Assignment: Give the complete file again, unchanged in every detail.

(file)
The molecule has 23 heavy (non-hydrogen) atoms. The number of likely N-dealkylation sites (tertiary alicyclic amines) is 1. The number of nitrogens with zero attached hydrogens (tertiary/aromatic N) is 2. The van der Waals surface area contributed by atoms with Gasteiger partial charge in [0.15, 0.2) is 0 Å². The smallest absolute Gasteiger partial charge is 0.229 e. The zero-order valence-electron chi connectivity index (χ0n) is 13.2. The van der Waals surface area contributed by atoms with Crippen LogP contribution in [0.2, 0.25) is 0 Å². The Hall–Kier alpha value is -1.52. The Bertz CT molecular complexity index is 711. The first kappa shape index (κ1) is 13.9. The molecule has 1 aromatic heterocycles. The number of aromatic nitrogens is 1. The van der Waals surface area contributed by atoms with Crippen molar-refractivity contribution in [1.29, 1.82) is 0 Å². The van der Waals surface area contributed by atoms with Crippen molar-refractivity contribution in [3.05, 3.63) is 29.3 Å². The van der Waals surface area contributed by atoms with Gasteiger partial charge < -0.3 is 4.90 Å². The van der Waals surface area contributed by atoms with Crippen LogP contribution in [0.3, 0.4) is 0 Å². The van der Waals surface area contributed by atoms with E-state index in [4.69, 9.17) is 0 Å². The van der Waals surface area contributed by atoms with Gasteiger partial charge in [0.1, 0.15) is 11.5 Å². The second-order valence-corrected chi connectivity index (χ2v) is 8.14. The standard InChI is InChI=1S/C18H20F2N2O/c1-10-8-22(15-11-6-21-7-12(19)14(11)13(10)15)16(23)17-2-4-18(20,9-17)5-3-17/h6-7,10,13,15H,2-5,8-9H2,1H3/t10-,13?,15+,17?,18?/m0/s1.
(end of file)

The molecule has 23 heavy (non-hydrogen) atoms. The number of likely N-dealkylation sites (tertiary alicyclic amines) is 1. The number of nitrogens with zero attached hydrogens (tertiary/aromatic N) is 2. The van der Waals surface area contributed by atoms with Gasteiger partial charge in [0.15, 0.2) is 0 Å². The smallest absolute Gasteiger partial charge is 0.229 e. The zero-order valence-electron chi connectivity index (χ0n) is 13.2. The van der Waals surface area contributed by atoms with Crippen LogP contribution in [0.2, 0.25) is 0 Å². The Hall–Kier alpha value is -1.52. The Bertz CT molecular complexity index is 711. The first kappa shape index (κ1) is 13.9. The molecule has 1 aromatic heterocycles. The number of aromatic nitrogens is 1. The van der Waals surface area contributed by atoms with Crippen molar-refractivity contribution in [1.29, 1.82) is 0 Å². The van der Waals surface area contributed by atoms with Crippen molar-refractivity contribution in [3.05, 3.63) is 29.3 Å². The van der Waals surface area contributed by atoms with Gasteiger partial charge < -0.3 is 4.90 Å². The van der Waals surface area contributed by atoms with Crippen LogP contribution in [0.3, 0.4) is 0 Å². The van der Waals surface area contributed by atoms with E-state index in [4.69, 9.17) is 0 Å². The van der Waals surface area contributed by atoms with Gasteiger partial charge in [0.1, 0.15) is 11.5 Å². The second-order valence-corrected chi connectivity index (χ2v) is 8.14. The standard InChI is InChI=1S/C18H20F2N2O/c1-10-8-22(15-11-6-21-7-12(19)14(11)13(10)15)16(23)17-2-4-18(20,9-17)5-3-17/h6-7,10,13,15H,2-5,8-9H2,1H3/t10-,13?,15+,17?,18?/m0/s1.